'This Town' Traces the Country in Rock

TIMES POP MUSIC CRITIC

Columbia Records' highly recommended Robert Johnson box set last year was a high point in a series of CD reissues that focus attention on the blues roots of rock.

Now, Rhino Records' "Rock This Town" pair of albums showcase the country component of rock. The music in the two 18-song packages doesn't go all the way back to Hank Williams, Lefty Frizzell and other country forefathers of rock, so the CDs are in no way a parallel of the Johnson set.

Instead, the CDs--both of which feature four bonus tracks not found on the cassette versions of the same albums--bring together some of the classic recordings in the country-flavored rockabilly movement that began in the mid-'50s and has largely been associated with Sun Records, the Memphis label that launched Elvis Presley, Jerry Lee Lewis and Carl Perkins.

While this package doesn't contain any of Presley's material from Sun, it does include Perkins' "Blue Suede Shoes"--the 1956 hit that some consider the quintessential rockabilly recording--and Lewis' "High School Confidential," the title tune from the 1958 movie starring Mamie Van Doren.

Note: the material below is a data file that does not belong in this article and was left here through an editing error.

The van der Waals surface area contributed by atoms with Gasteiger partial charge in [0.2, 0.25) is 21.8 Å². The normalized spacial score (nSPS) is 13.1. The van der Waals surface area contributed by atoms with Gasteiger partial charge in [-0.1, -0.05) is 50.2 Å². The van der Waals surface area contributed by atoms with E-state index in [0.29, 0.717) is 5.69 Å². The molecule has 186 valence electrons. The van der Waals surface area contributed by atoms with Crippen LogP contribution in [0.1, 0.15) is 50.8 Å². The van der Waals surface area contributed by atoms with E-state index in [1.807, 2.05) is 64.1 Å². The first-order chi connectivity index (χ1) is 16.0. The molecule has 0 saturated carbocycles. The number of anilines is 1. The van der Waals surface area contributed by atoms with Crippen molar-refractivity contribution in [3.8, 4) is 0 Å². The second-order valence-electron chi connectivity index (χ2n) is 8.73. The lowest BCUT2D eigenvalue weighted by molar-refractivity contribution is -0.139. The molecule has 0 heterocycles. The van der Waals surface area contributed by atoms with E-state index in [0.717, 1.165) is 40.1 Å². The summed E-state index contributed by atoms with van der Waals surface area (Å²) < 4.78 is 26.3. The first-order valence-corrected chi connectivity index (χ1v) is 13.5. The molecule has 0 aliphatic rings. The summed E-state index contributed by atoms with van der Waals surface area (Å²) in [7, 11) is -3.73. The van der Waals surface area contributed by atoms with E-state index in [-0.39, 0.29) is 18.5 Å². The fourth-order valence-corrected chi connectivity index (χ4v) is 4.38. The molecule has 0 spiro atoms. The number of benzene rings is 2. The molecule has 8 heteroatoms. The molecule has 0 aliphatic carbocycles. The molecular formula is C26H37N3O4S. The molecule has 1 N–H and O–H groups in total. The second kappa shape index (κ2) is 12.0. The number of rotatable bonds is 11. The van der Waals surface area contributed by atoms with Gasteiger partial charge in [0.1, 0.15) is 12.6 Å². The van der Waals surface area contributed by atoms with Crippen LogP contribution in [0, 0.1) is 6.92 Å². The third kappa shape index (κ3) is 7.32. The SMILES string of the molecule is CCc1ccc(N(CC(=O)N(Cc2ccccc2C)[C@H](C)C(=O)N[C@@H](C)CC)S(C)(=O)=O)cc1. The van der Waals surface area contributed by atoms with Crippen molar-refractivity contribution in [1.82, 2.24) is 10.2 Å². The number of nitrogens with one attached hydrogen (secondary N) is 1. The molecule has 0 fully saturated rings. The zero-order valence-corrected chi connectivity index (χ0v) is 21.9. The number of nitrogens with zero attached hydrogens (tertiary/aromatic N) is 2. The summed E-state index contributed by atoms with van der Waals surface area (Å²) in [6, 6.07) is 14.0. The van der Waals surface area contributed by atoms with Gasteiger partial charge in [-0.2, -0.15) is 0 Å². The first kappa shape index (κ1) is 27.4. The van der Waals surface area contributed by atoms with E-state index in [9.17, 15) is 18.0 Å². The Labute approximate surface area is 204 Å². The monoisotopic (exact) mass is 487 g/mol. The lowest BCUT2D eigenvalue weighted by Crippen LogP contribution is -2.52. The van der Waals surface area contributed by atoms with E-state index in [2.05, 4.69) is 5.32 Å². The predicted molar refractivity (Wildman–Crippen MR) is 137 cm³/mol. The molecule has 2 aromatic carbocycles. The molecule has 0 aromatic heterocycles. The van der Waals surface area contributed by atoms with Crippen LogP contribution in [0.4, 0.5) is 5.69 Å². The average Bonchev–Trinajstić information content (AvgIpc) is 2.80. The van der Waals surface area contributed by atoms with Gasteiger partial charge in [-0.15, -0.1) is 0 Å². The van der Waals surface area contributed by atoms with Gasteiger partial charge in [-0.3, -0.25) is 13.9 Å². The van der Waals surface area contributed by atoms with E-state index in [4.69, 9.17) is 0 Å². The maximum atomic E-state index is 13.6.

Both are found in Vol. 1, along with two other Sun selections: Roy Orbison's "Ooby Dooby" and Billy Lee Riley's "Red Hot." Among the other noteworthy entries in Vol. 1: the Johnny Burnette Trio's "The Train Kept A-Rollin'," a song that has long been a hard-rock staple, and Bill Haley's "Rock the Joint," the 1952 prototype for Haley's "Rock Around the Clock" two years later.

Unlike the landmark "Clock" record on Decca that began, "One, two, three o'clock, four o'clock rock . . . we're gonna rock around the clock tonight," the "Joint" single--released on Essex Records--had pretty much the same upbeat dance arrangement, but began with Haley delivering these lines:

We're gonna tear down the mail box

Rip up the floor

Smash out the windows and knock down the door.

We're gonna rock ... rock this joint tonight.

Vol. 2 also contains a few '50s and early '60s recordings, including Eddie Cochran's "C'mon Everybody" and Wanda Jackson's "Let's Have a Party," but it also reaches out to such '70s rockabilly exercises as Billy Swan's "I Can Help" and Dave Edmunds' "I Hear You Knocking." In addition, it includes such '80s efforts as the Blasters' "Flattop Joint" and the Stray Cats' "Rock This Town."

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